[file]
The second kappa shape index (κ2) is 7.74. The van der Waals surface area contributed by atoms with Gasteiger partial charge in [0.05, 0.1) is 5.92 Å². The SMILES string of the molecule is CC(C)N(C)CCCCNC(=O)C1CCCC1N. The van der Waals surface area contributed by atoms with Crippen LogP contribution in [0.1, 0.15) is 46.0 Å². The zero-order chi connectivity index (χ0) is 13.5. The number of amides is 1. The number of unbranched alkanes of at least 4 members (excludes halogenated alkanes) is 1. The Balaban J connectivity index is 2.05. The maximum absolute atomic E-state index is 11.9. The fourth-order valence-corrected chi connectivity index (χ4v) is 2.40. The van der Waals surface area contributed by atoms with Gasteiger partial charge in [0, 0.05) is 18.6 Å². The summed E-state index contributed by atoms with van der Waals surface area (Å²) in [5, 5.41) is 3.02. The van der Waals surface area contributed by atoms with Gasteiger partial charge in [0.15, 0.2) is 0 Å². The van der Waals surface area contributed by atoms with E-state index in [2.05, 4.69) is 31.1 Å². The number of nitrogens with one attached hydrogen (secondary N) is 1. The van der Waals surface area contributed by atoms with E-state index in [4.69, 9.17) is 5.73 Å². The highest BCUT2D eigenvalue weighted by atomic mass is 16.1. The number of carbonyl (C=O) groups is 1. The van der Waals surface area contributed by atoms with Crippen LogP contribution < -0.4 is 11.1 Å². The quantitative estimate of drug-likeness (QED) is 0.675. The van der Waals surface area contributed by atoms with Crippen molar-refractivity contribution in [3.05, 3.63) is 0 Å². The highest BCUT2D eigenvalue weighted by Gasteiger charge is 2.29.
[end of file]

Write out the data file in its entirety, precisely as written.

The second kappa shape index (κ2) is 7.74. The van der Waals surface area contributed by atoms with Gasteiger partial charge in [0.05, 0.1) is 5.92 Å². The SMILES string of the molecule is CC(C)N(C)CCCCNC(=O)C1CCCC1N. The van der Waals surface area contributed by atoms with Crippen LogP contribution in [0.1, 0.15) is 46.0 Å². The zero-order chi connectivity index (χ0) is 13.5. The number of amides is 1. The number of unbranched alkanes of at least 4 members (excludes halogenated alkanes) is 1. The Balaban J connectivity index is 2.05. The maximum absolute atomic E-state index is 11.9. The fourth-order valence-corrected chi connectivity index (χ4v) is 2.40. The van der Waals surface area contributed by atoms with Gasteiger partial charge in [0, 0.05) is 18.6 Å². The summed E-state index contributed by atoms with van der Waals surface area (Å²) in [5, 5.41) is 3.02. The van der Waals surface area contributed by atoms with Gasteiger partial charge in [0.15, 0.2) is 0 Å². The van der Waals surface area contributed by atoms with E-state index in [2.05, 4.69) is 31.1 Å². The number of nitrogens with one attached hydrogen (secondary N) is 1. The van der Waals surface area contributed by atoms with E-state index in [4.69, 9.17) is 5.73 Å². The highest BCUT2D eigenvalue weighted by atomic mass is 16.1. The number of carbonyl (C=O) groups is 1. The van der Waals surface area contributed by atoms with Crippen LogP contribution < -0.4 is 11.1 Å². The quantitative estimate of drug-likeness (QED) is 0.675. The van der Waals surface area contributed by atoms with Crippen molar-refractivity contribution in [3.05, 3.63) is 0 Å². The highest BCUT2D eigenvalue weighted by Gasteiger charge is 2.29.